Citigroup forecasts that prices will average $115 a ton this half, while Macquarie Group Ltd. expects an average of $120. In the first six months, ore averaged $136.97. Australia & New Zealand Banking Group Ltd. said in a July 16 report that the third quarter tends to be seasonally weak for iron ore demand.
A repeat of the slump last September, when ore fell to a three-year low of $86.70, is unlikely this year amid low inventories at steel mills and ports in China, according to Morgan Stanley. Prices will average $128 a ton this quarter and $125 in the final three months, it says.
The global seaborne market will swing from a deficit of 91.5 million tons this year to a surplus of 8.8 million tons in 2014, increasing to 69.1 million tons in 2015 and 152 million tons in 2017, according to a Morgan Stanley report on June 25. Iron ore is the biggest seaborne cargo after oil.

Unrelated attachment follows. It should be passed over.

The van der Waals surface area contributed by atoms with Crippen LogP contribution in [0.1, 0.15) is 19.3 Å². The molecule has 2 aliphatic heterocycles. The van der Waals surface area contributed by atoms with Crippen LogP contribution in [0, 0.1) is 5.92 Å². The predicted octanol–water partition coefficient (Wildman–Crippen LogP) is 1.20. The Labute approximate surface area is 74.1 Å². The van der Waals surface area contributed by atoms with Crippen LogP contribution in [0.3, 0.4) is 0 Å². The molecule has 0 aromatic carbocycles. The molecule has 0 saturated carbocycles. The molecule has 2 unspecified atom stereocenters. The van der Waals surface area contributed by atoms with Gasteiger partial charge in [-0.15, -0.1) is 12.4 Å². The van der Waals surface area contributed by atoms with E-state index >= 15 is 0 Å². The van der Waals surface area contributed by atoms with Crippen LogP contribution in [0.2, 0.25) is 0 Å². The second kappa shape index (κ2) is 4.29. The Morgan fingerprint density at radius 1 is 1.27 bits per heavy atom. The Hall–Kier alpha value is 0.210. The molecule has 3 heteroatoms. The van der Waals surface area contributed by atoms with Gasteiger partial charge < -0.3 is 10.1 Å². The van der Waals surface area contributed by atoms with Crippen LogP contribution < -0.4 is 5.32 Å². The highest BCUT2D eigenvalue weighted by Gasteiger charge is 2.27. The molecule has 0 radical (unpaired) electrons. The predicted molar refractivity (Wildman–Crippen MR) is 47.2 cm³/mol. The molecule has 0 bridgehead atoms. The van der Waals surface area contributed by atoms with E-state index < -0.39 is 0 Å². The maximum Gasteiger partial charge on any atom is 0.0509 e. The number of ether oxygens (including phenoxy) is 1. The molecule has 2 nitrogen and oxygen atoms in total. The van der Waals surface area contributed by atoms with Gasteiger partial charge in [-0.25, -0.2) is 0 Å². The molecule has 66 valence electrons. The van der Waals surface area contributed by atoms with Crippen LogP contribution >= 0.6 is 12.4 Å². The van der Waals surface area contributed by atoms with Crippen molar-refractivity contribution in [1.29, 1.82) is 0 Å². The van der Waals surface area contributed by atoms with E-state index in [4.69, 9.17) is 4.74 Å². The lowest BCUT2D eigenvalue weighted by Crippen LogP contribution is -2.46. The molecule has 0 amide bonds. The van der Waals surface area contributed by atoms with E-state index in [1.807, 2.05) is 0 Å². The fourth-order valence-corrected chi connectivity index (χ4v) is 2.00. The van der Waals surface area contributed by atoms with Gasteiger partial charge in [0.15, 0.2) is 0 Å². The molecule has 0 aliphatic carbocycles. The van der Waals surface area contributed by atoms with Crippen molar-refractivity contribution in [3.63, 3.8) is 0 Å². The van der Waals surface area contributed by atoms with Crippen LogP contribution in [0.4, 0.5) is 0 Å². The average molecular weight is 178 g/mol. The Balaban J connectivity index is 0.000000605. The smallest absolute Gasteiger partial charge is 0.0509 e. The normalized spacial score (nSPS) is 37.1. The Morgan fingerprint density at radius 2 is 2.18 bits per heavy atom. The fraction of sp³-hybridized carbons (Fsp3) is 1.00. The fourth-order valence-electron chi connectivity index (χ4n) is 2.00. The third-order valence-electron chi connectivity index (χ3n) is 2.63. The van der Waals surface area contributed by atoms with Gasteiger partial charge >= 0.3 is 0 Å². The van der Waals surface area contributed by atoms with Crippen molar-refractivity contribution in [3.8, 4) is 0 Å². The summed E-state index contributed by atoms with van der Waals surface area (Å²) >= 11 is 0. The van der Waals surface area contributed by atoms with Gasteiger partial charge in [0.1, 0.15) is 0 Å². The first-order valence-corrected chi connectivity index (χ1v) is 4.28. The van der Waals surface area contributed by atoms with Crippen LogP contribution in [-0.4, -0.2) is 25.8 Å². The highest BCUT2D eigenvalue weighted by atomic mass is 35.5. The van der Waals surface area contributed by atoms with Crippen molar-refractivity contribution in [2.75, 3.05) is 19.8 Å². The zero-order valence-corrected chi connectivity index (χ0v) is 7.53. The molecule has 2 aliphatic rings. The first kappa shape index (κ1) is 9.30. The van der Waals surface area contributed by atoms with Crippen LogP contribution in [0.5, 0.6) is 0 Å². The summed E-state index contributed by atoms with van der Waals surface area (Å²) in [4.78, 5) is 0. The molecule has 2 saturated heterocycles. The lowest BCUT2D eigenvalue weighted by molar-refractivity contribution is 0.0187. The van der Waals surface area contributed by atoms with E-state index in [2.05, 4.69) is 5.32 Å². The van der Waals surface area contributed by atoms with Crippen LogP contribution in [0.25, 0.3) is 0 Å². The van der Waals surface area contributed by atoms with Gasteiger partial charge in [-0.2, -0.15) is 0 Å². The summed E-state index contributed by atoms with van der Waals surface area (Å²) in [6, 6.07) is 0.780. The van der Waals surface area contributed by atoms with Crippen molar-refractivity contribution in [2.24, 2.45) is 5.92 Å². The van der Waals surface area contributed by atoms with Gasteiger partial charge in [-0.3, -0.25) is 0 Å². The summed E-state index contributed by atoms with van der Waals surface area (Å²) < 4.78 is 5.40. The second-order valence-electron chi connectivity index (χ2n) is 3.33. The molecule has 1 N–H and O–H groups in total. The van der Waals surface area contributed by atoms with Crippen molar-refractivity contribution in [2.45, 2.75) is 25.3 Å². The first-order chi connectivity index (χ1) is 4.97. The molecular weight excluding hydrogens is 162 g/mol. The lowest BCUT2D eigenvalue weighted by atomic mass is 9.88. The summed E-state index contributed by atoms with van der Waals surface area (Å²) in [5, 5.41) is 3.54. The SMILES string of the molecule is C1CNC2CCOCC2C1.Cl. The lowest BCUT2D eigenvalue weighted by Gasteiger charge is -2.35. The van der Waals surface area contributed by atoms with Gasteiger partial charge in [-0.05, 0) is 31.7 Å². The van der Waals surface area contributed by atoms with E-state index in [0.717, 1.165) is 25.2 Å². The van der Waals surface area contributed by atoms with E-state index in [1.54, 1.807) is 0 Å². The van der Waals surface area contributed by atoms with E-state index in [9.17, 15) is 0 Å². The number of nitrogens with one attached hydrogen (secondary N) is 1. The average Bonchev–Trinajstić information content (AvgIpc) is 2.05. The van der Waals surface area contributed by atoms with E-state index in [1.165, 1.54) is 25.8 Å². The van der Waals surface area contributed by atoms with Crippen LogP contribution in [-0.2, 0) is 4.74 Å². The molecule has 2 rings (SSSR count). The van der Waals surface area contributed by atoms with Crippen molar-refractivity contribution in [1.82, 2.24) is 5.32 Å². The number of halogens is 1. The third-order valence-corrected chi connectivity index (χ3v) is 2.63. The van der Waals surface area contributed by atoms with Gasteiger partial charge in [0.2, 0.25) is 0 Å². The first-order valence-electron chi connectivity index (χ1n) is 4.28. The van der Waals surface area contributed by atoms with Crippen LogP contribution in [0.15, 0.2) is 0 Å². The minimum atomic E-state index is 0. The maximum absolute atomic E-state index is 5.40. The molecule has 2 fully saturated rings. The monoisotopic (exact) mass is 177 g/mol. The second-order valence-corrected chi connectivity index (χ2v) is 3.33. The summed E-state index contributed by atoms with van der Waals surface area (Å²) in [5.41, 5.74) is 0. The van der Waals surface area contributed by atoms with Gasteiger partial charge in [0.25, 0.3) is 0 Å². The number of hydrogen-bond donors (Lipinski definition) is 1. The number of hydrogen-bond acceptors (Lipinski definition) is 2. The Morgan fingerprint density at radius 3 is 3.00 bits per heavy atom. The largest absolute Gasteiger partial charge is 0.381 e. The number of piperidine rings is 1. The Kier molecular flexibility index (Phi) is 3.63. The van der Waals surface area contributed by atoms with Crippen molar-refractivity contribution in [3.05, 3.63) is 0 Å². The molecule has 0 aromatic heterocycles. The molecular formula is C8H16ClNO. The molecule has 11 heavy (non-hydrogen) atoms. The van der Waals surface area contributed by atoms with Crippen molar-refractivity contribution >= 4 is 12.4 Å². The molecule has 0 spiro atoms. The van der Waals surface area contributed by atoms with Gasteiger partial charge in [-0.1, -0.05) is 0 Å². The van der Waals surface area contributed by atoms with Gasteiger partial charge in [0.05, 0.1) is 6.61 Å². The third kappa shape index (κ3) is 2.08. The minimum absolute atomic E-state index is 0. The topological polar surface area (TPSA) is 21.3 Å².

Eoin Treacy's view The oligarchy that dominates the global
iron-ore market have been boosting supply as new production came on line following
major investment. This stands in sharp contrast to their attitude early last
decade when they attempted to support prices by withholding supply. China's
efforts to curtail excess capacity in steel represents a headwind for the sector
over the medium-term but there is potential for upside in the short-term as
inventories are replenished.
BHP Billiton and Rio Tinto have both bounced from the lower side of their respective ranges but will need to hold above their late June lows if potential for some additional higher to lateral ranging is to remain credible. VALE is unwinding its short-term oversold condition relative to the 200-day MA but would need to break the progression of lower rally highs to question the consistency of the medium-term downtrend.